He plays in London, he is speedy and plays on the flank, yet is destined for a central role at some point in the future. No he is not Thierry Henry, but perhaps arguably the closest thing to him in the Premier League. He is Chelsea’s Daniel Sturridge.
Whilst many fans continue to liken Henry to his former team mate at Arsenal in Theo Walcott, the Gunners stars pace might be the only true similarities as his final product and consistency has been in question, despite recent improvement.
So what of Sturridge, and his future plans to mimic one of the Premier League’s greatest ever marksmen? The Chelsea forward told the English Press this week
“He’s (Thierry) an example of one player I look at and think when I get back in the middle – and it’s only a matter of time – then I will be a lot better than previously”.
Bold claims from the precocious forward who might have departed Stamford Bridge had it not been for that notable loan spell at Bolton Wanderers whereby he showed everyone what he was capable of when played up top alongside Kevin Davies.
As a striker, Sturridge possesses a good frame. Standing at six foot two, he commands physical presence in that he can hold the ball up, as well as blistering pace and trickery over both short and long distances. The latter factor has probably been responsible for his designation on the right flank for Chelsea, but his height and upper body strength represent attributes which would clearly fit the bill in terms of Drogba’s current central capacity.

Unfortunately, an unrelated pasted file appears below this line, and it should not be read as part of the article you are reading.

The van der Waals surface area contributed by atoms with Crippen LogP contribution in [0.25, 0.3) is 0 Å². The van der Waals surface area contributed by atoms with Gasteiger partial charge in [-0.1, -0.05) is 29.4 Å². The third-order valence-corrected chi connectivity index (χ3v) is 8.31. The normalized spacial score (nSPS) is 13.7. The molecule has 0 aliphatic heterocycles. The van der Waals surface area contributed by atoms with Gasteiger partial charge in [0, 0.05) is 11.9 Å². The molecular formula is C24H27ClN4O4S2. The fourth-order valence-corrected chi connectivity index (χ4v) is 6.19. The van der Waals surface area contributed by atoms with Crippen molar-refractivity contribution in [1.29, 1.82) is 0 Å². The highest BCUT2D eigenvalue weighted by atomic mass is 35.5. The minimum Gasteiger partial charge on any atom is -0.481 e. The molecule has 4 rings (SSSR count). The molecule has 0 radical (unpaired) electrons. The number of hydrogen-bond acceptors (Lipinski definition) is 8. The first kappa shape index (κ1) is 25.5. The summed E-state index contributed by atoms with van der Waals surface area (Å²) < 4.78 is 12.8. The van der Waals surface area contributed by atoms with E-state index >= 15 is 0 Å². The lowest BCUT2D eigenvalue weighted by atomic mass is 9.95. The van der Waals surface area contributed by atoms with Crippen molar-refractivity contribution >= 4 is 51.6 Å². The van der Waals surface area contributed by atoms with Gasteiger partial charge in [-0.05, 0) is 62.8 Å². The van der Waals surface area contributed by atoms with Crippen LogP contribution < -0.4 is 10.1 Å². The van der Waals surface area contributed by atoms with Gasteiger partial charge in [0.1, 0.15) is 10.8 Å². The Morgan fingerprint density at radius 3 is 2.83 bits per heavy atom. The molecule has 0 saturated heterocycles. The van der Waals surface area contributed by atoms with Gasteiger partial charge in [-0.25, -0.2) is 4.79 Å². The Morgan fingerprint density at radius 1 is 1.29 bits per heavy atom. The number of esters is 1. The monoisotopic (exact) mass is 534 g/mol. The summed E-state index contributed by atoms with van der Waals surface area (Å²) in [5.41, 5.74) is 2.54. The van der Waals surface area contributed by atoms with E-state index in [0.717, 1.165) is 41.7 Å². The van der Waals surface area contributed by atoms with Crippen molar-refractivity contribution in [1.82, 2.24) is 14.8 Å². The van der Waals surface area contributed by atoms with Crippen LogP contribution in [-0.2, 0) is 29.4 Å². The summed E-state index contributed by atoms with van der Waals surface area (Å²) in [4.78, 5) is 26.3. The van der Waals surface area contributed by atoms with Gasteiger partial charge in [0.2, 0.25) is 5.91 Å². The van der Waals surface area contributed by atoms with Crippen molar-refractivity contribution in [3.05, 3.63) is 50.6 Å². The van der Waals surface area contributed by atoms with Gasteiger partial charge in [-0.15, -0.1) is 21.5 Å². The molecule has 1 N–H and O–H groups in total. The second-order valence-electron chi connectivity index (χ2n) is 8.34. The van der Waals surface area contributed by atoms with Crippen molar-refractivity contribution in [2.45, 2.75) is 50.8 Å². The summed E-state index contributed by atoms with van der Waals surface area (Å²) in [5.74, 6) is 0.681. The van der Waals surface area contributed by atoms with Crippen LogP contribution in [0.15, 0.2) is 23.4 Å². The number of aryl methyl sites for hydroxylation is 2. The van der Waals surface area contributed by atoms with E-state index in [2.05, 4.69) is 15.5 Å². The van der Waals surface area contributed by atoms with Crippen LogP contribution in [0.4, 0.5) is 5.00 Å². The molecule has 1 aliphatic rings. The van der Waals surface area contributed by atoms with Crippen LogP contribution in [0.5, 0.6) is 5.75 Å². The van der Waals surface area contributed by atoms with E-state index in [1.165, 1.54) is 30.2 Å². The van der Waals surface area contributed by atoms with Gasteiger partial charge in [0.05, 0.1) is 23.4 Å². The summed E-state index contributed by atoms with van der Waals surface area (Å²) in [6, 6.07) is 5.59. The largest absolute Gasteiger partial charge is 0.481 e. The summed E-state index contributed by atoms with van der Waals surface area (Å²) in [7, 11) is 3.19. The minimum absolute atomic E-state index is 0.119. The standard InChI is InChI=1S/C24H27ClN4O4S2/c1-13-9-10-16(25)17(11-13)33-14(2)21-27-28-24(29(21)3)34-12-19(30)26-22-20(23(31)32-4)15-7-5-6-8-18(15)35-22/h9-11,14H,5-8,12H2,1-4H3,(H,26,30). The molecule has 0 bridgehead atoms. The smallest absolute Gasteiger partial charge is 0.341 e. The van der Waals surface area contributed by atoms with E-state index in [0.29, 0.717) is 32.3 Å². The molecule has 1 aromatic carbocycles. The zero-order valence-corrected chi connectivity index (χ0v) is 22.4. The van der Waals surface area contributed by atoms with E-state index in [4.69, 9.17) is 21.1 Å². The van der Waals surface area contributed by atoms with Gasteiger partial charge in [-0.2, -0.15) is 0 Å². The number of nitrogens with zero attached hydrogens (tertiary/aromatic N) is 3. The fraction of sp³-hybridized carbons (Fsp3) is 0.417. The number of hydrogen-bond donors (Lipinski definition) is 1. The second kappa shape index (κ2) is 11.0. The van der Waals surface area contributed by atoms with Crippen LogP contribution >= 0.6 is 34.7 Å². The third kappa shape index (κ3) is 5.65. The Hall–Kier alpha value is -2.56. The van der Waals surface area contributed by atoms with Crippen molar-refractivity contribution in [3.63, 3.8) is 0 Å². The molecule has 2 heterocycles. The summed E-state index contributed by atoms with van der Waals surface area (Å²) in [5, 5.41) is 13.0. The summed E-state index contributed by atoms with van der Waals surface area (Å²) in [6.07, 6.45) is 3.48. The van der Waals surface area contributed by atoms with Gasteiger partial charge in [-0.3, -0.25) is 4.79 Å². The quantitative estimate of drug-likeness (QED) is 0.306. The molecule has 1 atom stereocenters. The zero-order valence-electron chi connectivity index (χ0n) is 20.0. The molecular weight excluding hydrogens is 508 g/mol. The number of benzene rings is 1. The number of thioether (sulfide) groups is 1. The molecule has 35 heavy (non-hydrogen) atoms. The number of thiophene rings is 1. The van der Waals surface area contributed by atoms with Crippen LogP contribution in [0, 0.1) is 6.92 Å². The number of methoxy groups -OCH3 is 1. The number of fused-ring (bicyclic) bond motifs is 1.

Sturridge, who indeed supported the Gunners as a boy, wants his metaphoric central striker’s role not only for Chelsea but the national team also. He won his second full international cap with the Three Lions against the Netherlands recently and at 22 knows that time is on his side to showcase the ability he feels he has within him.
Henry’s goal exploits shot through the roof once shifted more centrally from the flanks, and Sturridge has already demonstrated that he can weigh in with goals when Drogba has been absent from the Blues line up.
In this country we tend to expect a lot from our younger pros, as it seems they have been around a long time, in addition to a lack of patience in the modern game. After all, Sturridge has been known to English audiences since his debut in 2006 for Manchester City. Nevertheless, 22 still represents an age whereby the striker is learning and alongside Danny Welbeck represents one of the brightest young hopes in the country’s striking ranks.
It will be an exciting few months for Sturridge as he approaches contention for both the Euro 2012 Championships and a run in for Chelsea whereby they will be hoping to do well in the FA Cup and Champions League, as well as a tilt for a top four position on the league.
Do you believe Sturridge can emulate Thierry Henry in the future or are his hopes a little premature? Follow me @ http://twitter.com/Taylor_Will1989
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